More, the “April Plunge” in gold prices seems to have backfired on the Fed. People are finally recognizing the difference between the prices of paper and physical gold. That recognition bodes ill for the Fed and the fiat dollar. As people increasingly move away from paper gold towards physical gold, the Fed’s ability to control the market price of physical gold will diminish.
If the Fed loses much of its ability to control the market price of physical gold (much like it’s lost some of its ability control the economy by means of adjusting interest rates), the Fed may be again forced to rely almost exclusively on controlling the economy by means of increasing or decreasing the currency supply. Then, if the Fed wants to stimulate the economy, their only workable option may be to print more fiat currency, devalue the dollar further, and opt for inflation or perhaps even hyper-inflation.
If the “April Plunge” has significantly reduced the Fed’s capacity to control the price of physical gold, then that Plunge may eventually be seen as evidence that the Fed took a foolish and unwarranted risk. They should’ve recognized that risk before they caused the April Plunge. If they recognized that risk and proceeded anyway, we can presume that the Fed is either stupid or desperate.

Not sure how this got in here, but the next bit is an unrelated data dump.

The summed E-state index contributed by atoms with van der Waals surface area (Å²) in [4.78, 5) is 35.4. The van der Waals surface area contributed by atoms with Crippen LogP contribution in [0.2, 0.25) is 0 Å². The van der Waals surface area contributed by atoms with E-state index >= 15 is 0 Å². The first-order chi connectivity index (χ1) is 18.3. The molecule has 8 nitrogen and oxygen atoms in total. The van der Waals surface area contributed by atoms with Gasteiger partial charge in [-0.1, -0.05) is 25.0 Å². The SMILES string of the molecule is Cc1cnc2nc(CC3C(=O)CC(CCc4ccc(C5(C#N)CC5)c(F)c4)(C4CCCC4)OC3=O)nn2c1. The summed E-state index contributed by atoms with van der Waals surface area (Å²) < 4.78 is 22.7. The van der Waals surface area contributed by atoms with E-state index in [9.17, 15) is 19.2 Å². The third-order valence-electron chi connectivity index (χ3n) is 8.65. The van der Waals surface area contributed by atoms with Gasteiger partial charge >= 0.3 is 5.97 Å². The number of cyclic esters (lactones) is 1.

I doubt that they’re stupid.
If they were desperate, I doubt that their desperation has been relieved. Therefore, we can reasonably wonder what other assaults the Fed may have in mind for the next weeks or months.
“Unless the authorities have the actual metal with which to back up the short selling, they could be met with demands for deliveries. Unable to cover the [paper] shorts with real metal, the scheme would be exposed.”
That can’t be news to those who perpetrated the April Plunge. That means they’ve got something else up their sleeves in order to protect themselves from having to make good on physical delivery. If so, we should expect more drama.